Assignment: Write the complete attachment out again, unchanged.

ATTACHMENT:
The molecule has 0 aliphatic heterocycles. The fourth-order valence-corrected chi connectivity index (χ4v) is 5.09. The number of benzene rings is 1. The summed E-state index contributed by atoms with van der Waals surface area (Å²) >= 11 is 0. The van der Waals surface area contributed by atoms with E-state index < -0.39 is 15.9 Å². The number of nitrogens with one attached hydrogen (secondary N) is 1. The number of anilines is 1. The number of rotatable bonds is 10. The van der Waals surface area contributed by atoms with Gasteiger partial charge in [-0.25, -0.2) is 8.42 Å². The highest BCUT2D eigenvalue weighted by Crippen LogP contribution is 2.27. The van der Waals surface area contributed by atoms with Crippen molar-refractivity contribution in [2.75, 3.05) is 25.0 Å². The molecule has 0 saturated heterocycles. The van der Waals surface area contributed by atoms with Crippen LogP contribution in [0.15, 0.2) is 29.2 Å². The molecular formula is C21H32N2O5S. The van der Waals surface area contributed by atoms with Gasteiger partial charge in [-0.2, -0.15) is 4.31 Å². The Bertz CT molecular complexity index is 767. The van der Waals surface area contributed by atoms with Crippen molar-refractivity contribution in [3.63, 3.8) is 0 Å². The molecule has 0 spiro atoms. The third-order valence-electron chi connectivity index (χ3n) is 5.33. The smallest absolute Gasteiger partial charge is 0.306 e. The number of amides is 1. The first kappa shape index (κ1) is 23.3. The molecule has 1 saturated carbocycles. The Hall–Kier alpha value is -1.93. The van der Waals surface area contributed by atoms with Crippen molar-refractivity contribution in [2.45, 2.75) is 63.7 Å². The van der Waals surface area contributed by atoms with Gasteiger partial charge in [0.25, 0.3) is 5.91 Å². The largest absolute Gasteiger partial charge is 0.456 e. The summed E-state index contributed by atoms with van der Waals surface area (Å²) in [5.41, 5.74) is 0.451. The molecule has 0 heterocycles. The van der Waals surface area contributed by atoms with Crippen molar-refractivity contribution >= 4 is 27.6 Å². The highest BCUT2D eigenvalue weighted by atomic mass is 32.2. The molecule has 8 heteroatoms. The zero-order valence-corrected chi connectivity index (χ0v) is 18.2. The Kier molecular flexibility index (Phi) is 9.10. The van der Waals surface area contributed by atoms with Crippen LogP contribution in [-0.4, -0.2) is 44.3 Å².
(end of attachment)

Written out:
The molecule has 0 aliphatic heterocycles. The fourth-order valence-corrected chi connectivity index (χ4v) is 5.09. The number of benzene rings is 1. The summed E-state index contributed by atoms with van der Waals surface area (Å²) >= 11 is 0. The van der Waals surface area contributed by atoms with E-state index < -0.39 is 15.9 Å². The number of nitrogens with one attached hydrogen (secondary N) is 1. The number of anilines is 1. The number of rotatable bonds is 10. The van der Waals surface area contributed by atoms with Gasteiger partial charge in [-0.25, -0.2) is 8.42 Å². The highest BCUT2D eigenvalue weighted by Crippen LogP contribution is 2.27. The van der Waals surface area contributed by atoms with Crippen molar-refractivity contribution in [2.75, 3.05) is 25.0 Å². The molecule has 0 saturated heterocycles. The van der Waals surface area contributed by atoms with Crippen LogP contribution in [0.15, 0.2) is 29.2 Å². The molecular formula is C21H32N2O5S. The van der Waals surface area contributed by atoms with Gasteiger partial charge in [-0.2, -0.15) is 4.31 Å². The Bertz CT molecular complexity index is 767. The van der Waals surface area contributed by atoms with Crippen molar-refractivity contribution in [3.63, 3.8) is 0 Å². The molecule has 0 spiro atoms. The third-order valence-electron chi connectivity index (χ3n) is 5.33. The smallest absolute Gasteiger partial charge is 0.306 e. The number of amides is 1. The first kappa shape index (κ1) is 23.3. The molecule has 1 saturated carbocycles. The Hall–Kier alpha value is -1.93. The van der Waals surface area contributed by atoms with Crippen molar-refractivity contribution in [2.45, 2.75) is 63.7 Å². The van der Waals surface area contributed by atoms with Gasteiger partial charge in [0.25, 0.3) is 5.91 Å². The largest absolute Gasteiger partial charge is 0.456 e. The summed E-state index contributed by atoms with van der Waals surface area (Å²) in [5.41, 5.74) is 0.451. The molecule has 0 heterocycles. The van der Waals surface area contributed by atoms with Crippen molar-refractivity contribution >= 4 is 27.6 Å². The highest BCUT2D eigenvalue weighted by atomic mass is 32.2. The molecule has 8 heteroatoms. The zero-order valence-corrected chi connectivity index (χ0v) is 18.2. The Kier molecular flexibility index (Phi) is 9.10. The van der Waals surface area contributed by atoms with Crippen LogP contribution in [-0.4, -0.2) is 44.3 Å².